And at this point, I don’t know what else to do.  They both live in other parts of the state, I’d hoped that my daughter living 3 hours from her mom would change the dynamics a bit and make her see that maybe mom’s not right about everything about her dad.   But it doesn’t seem to have happened yet and its been a year.  I’m strongly considering moving a long way away.  I have family with niece and nephew on the west coast and assuming everything comes together over the next few months, I may find myself there by this time next year.  It’s good to be around family.  I miss that.

But I really don’t know what else to do to reach out to the kids.  I’ve prayed and prayed, I’ve had huge numbers of people praying for me as well.  I’ve written a ton and thought a ton and talked it over a ton with really smart people, counselors, family, friends, pastors, etc.  I don’t have any answers.

It feels like I’m just being pitiful and puppy-dog-like in my response to my daughter up above.  But I honestly don’t know what else to do. I don’t know if I can “stay out of her life.”  I’m not the kind of dad that could do that and sleep at night.  But I also don’t know if it is helping us build any kind of relationship, by reaching out to her periodically.

I’m curious if and when any of you have just stopped reaching out.  At what point do you just go — “Hey, you’re an adult.  If you don’t want a relationship with me, I’m past the point of being able to do anything about that — it’s now up to you.”  My thought is if I do that, then I’m essentially just telling them I’m done with them.  Which I will never be.  Done.  With my kids.

So is there a change in tactic I should consider?  Is there something else I can do?  I’m kinda at wits end here.  I just don’t have any answers.

I’d created this blog in an attempt to share the experience with many of you.  To share the successes as well as the failures.  The “how to survive” in the middle along with the way to get to a point of reconciliation.  I have to apologize at this point — I don’t see paths to that point right now.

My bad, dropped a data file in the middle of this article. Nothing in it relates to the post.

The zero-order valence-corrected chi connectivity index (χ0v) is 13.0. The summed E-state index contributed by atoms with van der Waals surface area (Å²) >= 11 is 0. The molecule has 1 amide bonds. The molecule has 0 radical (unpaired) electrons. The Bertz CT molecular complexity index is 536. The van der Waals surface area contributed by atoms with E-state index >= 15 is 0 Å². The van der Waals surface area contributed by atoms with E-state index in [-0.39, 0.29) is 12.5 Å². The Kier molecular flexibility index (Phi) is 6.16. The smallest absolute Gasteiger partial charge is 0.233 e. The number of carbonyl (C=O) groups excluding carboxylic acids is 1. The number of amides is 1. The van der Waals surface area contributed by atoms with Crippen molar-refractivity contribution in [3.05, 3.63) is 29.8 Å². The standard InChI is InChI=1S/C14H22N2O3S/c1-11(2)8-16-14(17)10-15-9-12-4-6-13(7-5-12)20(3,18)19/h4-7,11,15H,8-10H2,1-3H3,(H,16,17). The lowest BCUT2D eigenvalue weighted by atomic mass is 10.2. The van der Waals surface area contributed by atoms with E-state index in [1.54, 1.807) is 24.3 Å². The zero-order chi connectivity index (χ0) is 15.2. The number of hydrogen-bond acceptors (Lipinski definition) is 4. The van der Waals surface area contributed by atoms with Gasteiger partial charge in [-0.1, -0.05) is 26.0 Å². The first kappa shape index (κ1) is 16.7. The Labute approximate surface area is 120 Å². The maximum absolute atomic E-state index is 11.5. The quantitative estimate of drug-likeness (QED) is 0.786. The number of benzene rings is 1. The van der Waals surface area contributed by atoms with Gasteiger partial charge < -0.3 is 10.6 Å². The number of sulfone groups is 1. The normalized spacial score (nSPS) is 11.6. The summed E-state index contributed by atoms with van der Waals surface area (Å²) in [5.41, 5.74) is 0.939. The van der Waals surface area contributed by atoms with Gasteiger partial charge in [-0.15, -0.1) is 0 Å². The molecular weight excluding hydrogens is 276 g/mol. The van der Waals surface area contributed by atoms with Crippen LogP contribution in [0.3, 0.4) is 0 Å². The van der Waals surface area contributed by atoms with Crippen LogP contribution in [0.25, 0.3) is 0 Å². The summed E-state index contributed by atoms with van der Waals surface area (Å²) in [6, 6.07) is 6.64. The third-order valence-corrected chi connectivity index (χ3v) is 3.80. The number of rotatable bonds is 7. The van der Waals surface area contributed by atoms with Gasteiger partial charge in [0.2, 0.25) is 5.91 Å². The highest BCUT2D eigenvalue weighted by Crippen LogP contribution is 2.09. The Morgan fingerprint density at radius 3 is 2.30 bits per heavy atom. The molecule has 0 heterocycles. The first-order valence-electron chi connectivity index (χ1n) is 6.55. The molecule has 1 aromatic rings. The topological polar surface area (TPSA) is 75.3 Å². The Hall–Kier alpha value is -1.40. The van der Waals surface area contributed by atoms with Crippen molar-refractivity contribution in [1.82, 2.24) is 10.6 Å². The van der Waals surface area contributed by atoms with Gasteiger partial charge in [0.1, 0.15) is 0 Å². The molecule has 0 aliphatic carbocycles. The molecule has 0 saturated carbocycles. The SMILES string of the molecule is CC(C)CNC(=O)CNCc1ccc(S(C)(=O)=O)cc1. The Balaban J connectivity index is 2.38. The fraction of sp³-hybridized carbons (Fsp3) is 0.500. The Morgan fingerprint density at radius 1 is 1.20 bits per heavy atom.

Not trying to be a downer, just coming to the sad realization that there’s very little I can do.

Do you tell your kids about PAS?

Question for Parents dealing with PAS:  

In seeing this article about PAS, I’m seeking some advice from the community here.  At what point do you explain to your children what PAS is, show them an article like this, and explain that this is what’s happening to them and to your relationship to them?

I have resisted doing this even thought my kids are 18 and 20 because I have felt like telling them there mom is doing this is in affect, blaming her for the the problems and sort of trying to alienate them from her as well, if that makes sense.  I imagine that there response will be something conditioned from Mom like, “there’s Dad blaming Mom for all of his faults again” (ironic, because I’ve worked very hard to never do that to her, and she’s done that even in the years prior to divorce and ever since, yet I’ve heard the kids say this directly to me).

I feel like they need to know the insidious and subtle nature of how their mom is twisting their world, but then again, don’t know if they will ever be able to hear that from me.  If I could just get a Psych 101 teacher to talk about this in their class at school, or a trusted friend to share this with them, I think it would be much more effective, but I don’t have anyone that could do that (that I am aware of at this point at least).

When and how have you shared the concept of PAS with your alienated kids?  How did it go.

Please comment!

 

 

A Brave Journey

BRAVE-2016-WebAdI have written before about the struggles that I have had in my prayer life and with God regarding the parental alienation situation with my two children, now 18 and 20.  My struggle has been to continue to believe that God will change the situation.  I know that he can change it and I think I believe that he eventually will change it, but I’m very resigned to the reality that it may take 20 years.  This, I am beginning to realize, is kind of a self-fulfilling prophecy.  If I think it’s going to take that long I’m essentially giving up.